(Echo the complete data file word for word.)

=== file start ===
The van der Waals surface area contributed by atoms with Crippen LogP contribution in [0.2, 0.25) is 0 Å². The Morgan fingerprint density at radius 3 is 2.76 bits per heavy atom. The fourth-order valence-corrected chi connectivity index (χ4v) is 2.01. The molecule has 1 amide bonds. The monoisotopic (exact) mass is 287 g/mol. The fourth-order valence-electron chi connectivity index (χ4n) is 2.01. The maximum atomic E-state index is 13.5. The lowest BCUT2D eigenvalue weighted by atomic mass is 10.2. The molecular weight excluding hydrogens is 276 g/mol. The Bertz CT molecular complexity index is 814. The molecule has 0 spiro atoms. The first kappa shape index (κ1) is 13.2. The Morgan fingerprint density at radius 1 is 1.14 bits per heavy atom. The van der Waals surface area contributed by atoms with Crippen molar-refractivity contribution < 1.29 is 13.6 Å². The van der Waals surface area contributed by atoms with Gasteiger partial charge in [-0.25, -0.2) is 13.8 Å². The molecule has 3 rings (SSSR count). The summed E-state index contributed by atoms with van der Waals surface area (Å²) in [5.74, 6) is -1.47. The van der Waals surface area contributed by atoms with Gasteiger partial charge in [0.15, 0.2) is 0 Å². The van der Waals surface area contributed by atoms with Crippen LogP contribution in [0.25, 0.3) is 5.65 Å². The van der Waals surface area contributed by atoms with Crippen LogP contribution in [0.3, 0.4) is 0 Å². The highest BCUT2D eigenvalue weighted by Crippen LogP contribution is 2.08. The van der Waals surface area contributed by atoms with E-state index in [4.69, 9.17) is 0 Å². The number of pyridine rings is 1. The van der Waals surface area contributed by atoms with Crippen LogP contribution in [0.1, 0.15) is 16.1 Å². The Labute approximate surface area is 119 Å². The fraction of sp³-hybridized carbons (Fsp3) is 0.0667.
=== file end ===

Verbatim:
The van der Waals surface area contributed by atoms with Crippen LogP contribution in [0.2, 0.25) is 0 Å². The Morgan fingerprint density at radius 3 is 2.76 bits per heavy atom. The fourth-order valence-corrected chi connectivity index (χ4v) is 2.01. The molecule has 1 amide bonds. The monoisotopic (exact) mass is 287 g/mol. The fourth-order valence-electron chi connectivity index (χ4n) is 2.01. The maximum atomic E-state index is 13.5. The lowest BCUT2D eigenvalue weighted by atomic mass is 10.2. The molecular weight excluding hydrogens is 276 g/mol. The Bertz CT molecular complexity index is 814. The molecule has 0 spiro atoms. The first kappa shape index (κ1) is 13.2. The Morgan fingerprint density at radius 1 is 1.14 bits per heavy atom. The van der Waals surface area contributed by atoms with Crippen molar-refractivity contribution < 1.29 is 13.6 Å². The van der Waals surface area contributed by atoms with Gasteiger partial charge in [-0.25, -0.2) is 13.8 Å². The molecule has 3 rings (SSSR count). The summed E-state index contributed by atoms with van der Waals surface area (Å²) in [5.74, 6) is -1.47. The van der Waals surface area contributed by atoms with Gasteiger partial charge in [0.15, 0.2) is 0 Å². The van der Waals surface area contributed by atoms with Crippen LogP contribution in [0.25, 0.3) is 5.65 Å². The van der Waals surface area contributed by atoms with Crippen LogP contribution in [0.3, 0.4) is 0 Å². The highest BCUT2D eigenvalue weighted by Crippen LogP contribution is 2.08. The van der Waals surface area contributed by atoms with E-state index in [4.69, 9.17) is 0 Å². The number of pyridine rings is 1. The van der Waals surface area contributed by atoms with Crippen LogP contribution in [0.1, 0.15) is 16.1 Å². The Labute approximate surface area is 119 Å². The fraction of sp³-hybridized carbons (Fsp3) is 0.0667.